2014 Volkswagen Beetle Convertible Turbo Review
Highs and lows
- Fender audio system is great
- Top goes down in just over 10 seconds
- Very quiet with top up
- Suspension can be abrasive
- Cargo capacity is still small, but better than before
Summer love, one boost at a time
There are convertible people. And then there are convertible people! The access to open-air driving is as important as the air they breathe. A coupe just won’t suffice. It’s too stifling.
So what happens when they are just so enamored with a drop-top, but they want a little bit more power? They generally wait.
And for those who fell in love with the third generation Beetle Convertible, but wanted to wait for a turbocharged version, that patience has paid off.
What is the 2014 VW Beetle Convertible Turbo?
It’s fast -- but I’ll get to that.
This Beetle is more practical than before, especially when addressing the issue of trunk space. For the current generation, its cargo capacity increases by 60 litres to a grand total of -- drum roll, please – 201 litres.
No, that’s not a lot of space; but heck, if you really need to put golf clubs inside, make sure you don’t have rear passengers or a sunny day. Then you’ll be fine!
The good thing about the trunk is that space isn’t compromised when the top is down. With room for four inside, it’s not a bad place to be in. Mind you, if you’re in the rear, legroom can be a little tight and it’ll get windy. Bring a hat or hair elastic or both.
2014 Volkswagen Beetle Convertible Turbo Price & Specs
In 2012, VW introduced their new Beetle Convertible to the masses. At that point, the only engine Canada would be getting, initially, was the 2.5L 5-cylinder producing 170 horsepower and 177 lb-ft of torque, which was mated to 6-speed automatic transmission.
Now you have the choice of two engines: an updated 1.8L TSI with 170 horsepower and 184 lb-ft of torque or the more exciting, 2.0L turbocharged 4-cylinder generating 210 horsepower and 207 lb-ft of torque.
The latter is then wonderfully paired with a 6-speed manual or automatic DSG transmission.
Over the years, the DSG transmission has really grown on me. Though the one thing that still bothers me to this day is the amount of rollback I get when parked or stopped on a hill. It’s not a deal breaker, but certainly not a product of the technology I’m excited about.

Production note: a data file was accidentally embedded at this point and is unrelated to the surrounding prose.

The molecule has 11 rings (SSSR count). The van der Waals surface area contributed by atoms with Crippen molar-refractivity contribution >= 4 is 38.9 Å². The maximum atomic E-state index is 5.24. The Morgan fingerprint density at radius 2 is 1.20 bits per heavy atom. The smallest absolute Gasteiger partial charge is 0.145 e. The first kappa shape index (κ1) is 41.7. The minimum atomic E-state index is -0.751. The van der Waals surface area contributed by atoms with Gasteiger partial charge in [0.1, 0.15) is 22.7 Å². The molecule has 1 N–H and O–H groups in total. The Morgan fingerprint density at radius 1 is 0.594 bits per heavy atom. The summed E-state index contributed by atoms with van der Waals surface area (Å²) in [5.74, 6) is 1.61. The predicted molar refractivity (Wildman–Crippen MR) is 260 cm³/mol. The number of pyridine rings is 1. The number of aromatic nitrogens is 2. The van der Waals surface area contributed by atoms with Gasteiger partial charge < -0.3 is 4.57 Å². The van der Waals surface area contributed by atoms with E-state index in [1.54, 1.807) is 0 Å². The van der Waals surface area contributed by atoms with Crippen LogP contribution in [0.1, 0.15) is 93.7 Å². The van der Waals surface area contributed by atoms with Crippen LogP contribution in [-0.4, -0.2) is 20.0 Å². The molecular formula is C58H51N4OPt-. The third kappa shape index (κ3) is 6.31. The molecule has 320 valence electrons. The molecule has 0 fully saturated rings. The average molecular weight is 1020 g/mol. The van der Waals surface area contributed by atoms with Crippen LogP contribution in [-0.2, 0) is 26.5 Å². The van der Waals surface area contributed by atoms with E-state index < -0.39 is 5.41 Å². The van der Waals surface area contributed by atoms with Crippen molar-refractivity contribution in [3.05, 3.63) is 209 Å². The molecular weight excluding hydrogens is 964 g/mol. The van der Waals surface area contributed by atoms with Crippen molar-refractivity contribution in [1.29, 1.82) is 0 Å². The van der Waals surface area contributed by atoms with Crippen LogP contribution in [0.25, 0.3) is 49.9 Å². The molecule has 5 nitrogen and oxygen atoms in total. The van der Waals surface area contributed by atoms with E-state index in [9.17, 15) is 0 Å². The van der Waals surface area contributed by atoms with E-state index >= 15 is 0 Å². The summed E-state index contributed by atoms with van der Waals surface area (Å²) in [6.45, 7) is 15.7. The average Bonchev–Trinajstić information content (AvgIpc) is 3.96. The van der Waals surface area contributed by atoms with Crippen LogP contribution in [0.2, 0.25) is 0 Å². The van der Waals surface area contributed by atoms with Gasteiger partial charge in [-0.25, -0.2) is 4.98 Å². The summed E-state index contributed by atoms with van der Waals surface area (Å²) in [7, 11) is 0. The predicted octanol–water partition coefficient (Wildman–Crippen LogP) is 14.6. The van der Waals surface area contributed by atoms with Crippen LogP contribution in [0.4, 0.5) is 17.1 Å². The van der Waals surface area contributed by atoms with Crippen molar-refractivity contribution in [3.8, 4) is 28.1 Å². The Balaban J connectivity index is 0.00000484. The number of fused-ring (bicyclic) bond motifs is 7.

Aside from that, the transmission seamlessly transitions through the gears. Pop it in “S” mode and it’ll hold your revs higher, giving you even snappier acceleration.
Inside and Out of the 2014 VW Beetle Convertible Turbo
Put the top down -- it only takes roughly 10 seconds and is fully electronic -- turn the volume up on the 400-watt Fender Premium Audio System with eight speakers plus a subwoofer, put the car into drive, and get ready to enjoy that open-air feeling.
The seats are comfortable, the general ergonomics are set up very well, and the easy-to-navigate VW infotainment system will have you set up in no time. The combination of a touchscreen as well as buttons is a win-win in my books.
Just in case you’re wondering how much boost you’re getting out of your engine, the dashboard has gauges that tell you engine oil temperature, as well as featuring an analog and digital stopwatch, and turbo boost pressure indicator.
Driving the 2014 Volkswagen Beetle Convertible Turbo
My least favourite part of the Turbo wasn’t the ingress/egress to the rear seats. Even with the roof up, it’s not bad. It wasn’t even the wind noise, because VW uses a strong material for their top to block out unwanted sounds while you drive. It was actually the suspension. It can be jarring at times and can be quite uncomfortable.
Flaws such as potholes or bumps in the road would conjure the evil spirits of the suspension to manifest. It seemed that the car approached and tackled them with a thud and a jostle. For passengers, it was not fun either.
On the flip side, when surfaces were smooth, and you had the ability to take corners with a little more gusto, it worked fabulously.
Comparing the 2014 VW Beetle Convertible Turbo
There are a few choices you can check out when it comes to competitors. There’s the MINI Cooper S Convertible, the Mustang Convertible and Fiat 500C. Each have their own flair, but the Beetle convertible can hold its own in any crowd -- one turbo boost at a time.
The MSRP of the 2014 VW Beetle Convertible Turbo is $36,850, which excludes taxes and the freight charge of $1,395.